It’s been encouraging in the past couple of weeks to visit two new musicals and hear something that so many titles of the past several decades have lacked: real lyrics. That is, words that rhyme, are neat, and contain clever, succinct, and/or expressive ideas. The Prom gave us “dealt/belt,” “alone/Peron,” and “famous/ignoramus,” and all in just one song. Now, in The Hello Girls, the World War I musical at 59E59 Theaters, we get “protocol/go to call,” “Passaic/formulaic,” and “tough/bluff/enough,” and in the service of some pretty cohesive song ideas, too. Literacy’s back on the rise—hooray!
The Hello Girls, with music and lyrics by Peter Mills and a book by Mills and Cara Reichel, is a look at century-ago bilingual Bell Telephone operators who joined the Signal Corps, crossing the ocean and getting messages through to the front lines—essentially America’s first women soldiers. It’s a heady subject. And The Hello Girls contains everything a musical needs: potentially interesting characters, conflict, drama, melody, diversion, and message. It’s impressive. And it’s frustrating.
That’s because Mills and Reichel, and the gifted cast of 10, who do a lot of John Doyle-ish instrument-playing, everything from twin pianos to xylophone to cello to trumpet, keep the audience at a remove. They have an important story to tell, but Mills and Reichel stint on the character points that would make us care sufficiently. Basing these hello girls on real women and composites thereof, they’ve focused on five, each accorded one basic personality trait, two if they’re lucky. Grace (Ellie Fishman), who becomes the unit’s supervisor, is eager to prove herself. Louise (Kathryn Wake) is vivacious and unruly. Helen (Chanel Karimkhani) is the scaredy-cat. Suzanne (Skyler Volpe) is Grace’s best friend. And Bertha (Lili Thomas), well, Bertha hasn’t much to play at all.
They’re more conduits for plot progression than people, and that extends to Lt. Riser (Arlo Hill), Grace’s commanding officer, who’s skeptical about the girls and goes by the book, and that’s that, though Hill does get under Riser’s skin and provide some welcome character quirks. Even Gen. “Blackjack” Pershing (Scott Wakefield), when he finally shows up, proves to be rather a nonentity.
There are good scenes—a tense encounter between the girls and a German prisoner, who points up the hypocrisies on the Allied side, and a fine song for Grace, “Twenty,” where she’s convincing Riser that her unit is ready to endure the hardships at the front, to name two. Mills’s music has its pleasures, and the title song, with the doughboys welcoming the distaff unit, is a moment of uncomplicated musical-comedy happiness.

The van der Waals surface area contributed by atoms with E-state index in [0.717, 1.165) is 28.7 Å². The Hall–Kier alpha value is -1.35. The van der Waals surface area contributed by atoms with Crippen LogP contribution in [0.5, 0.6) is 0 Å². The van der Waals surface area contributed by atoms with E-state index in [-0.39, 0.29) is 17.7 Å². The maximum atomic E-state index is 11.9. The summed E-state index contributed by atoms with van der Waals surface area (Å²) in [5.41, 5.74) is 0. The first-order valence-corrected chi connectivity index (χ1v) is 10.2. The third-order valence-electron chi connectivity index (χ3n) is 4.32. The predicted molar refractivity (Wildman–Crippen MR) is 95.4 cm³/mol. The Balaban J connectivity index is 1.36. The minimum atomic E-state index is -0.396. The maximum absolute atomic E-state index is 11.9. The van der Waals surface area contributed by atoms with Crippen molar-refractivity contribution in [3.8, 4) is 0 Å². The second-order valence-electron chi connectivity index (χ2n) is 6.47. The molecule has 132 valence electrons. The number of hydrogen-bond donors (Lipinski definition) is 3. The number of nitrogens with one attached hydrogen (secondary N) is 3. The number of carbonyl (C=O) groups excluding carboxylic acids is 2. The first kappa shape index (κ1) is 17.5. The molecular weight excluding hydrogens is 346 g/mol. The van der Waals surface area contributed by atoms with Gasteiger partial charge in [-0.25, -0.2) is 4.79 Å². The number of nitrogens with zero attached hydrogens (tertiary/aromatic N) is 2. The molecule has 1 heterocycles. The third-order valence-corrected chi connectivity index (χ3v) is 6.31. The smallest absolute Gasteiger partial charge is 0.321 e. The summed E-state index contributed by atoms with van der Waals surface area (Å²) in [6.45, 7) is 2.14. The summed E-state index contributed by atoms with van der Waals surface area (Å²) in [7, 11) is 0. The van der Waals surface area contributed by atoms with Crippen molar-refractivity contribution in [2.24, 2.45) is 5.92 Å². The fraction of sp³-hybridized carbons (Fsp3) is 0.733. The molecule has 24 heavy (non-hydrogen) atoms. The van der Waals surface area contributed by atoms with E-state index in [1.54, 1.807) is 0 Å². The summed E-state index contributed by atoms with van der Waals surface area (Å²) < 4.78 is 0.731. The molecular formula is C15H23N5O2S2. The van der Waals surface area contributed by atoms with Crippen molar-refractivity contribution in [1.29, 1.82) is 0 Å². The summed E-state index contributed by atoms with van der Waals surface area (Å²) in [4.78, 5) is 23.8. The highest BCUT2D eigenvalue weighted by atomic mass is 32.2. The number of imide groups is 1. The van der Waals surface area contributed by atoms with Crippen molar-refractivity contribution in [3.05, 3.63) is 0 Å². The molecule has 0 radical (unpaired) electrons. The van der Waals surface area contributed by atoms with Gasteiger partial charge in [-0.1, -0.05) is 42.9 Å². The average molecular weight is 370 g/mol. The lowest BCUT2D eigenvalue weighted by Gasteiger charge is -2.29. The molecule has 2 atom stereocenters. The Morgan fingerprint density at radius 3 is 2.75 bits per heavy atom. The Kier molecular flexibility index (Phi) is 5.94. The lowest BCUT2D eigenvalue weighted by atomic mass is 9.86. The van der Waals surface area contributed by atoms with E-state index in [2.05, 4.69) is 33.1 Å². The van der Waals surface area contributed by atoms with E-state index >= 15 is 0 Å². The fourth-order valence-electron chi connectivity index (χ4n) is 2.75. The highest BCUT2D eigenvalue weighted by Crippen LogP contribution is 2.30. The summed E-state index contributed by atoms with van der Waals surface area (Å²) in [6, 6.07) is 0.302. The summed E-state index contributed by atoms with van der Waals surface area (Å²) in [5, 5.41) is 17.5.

The dialogue faces the difficult challenge of sounding neither too period, which would register as la-di-da to modern ears, nor too contemporary. Mostly it succeeds, though one doubts “ASAP” was in general usage in 1918, or that one girl would hiss to another, “You’re a sneak.” But there’s a lot of information to be spilled out, and it comes at the expense of the human element. Couldn’t these ladies develop more, end up different from how they started? All these young men and women at the front, and no love story?
No, the female-empowerment angle, worthy as it is, crowds out everything else. All that instrumental double duty makes for awkward staging—for instance, one giggle-inducing moment when a soldier pretends his violin and bow is a rifle. Or when a sulky Louise stomps off to her quarters, where she’s been confined for insubordination—oh, but first she has to pick up her clarinet.
Lianne Arnold’s set is essentially pegboard and staircases, but it does provide helpful projections, including some period films and maps that clarify where the action is taking place. Whitney Locher’s costumes, mostly uniforms, are functional, as is Isabella Byrd’s lighting, but Kevin Heard’s sound design serves up some convincing war noises—and over-mikes the actors, sometimes obscuring the lyrics. Reichel directed, in a face-front-and-declaim way.
The girls were dealt a shocking postwar injustice by the Army, which is related near the end, and might be a better curtain point than the “Making History” finale, which prosaically retells us what we’ve learned during the last 2½ hours. Admirable as The Hello Girls’ objectives are, and despite its well-turned score, it struggles to feel like more than a tutorial. War is hell. So is character development.
Prospect Theater Company’s production of The Hello Girls runs through Dec. 22 at 59E59 Theaters, Theater A (59 E. 59th St.). Evening performances are at 7 p.m. Tuesday through Saturday. Matinees are at 2 p.m. Thursday, Saturday, and Sunday, except for Sunday, Dec. 2, when it’s at 6 p.m. There is no Thursday matinee on Dec. 6. Tickets are available by calling Ticket Central at (212) 279-4200, by calling the 59E59 Box Office directly at (646) 892-7999 or by visiting www.59e59.org.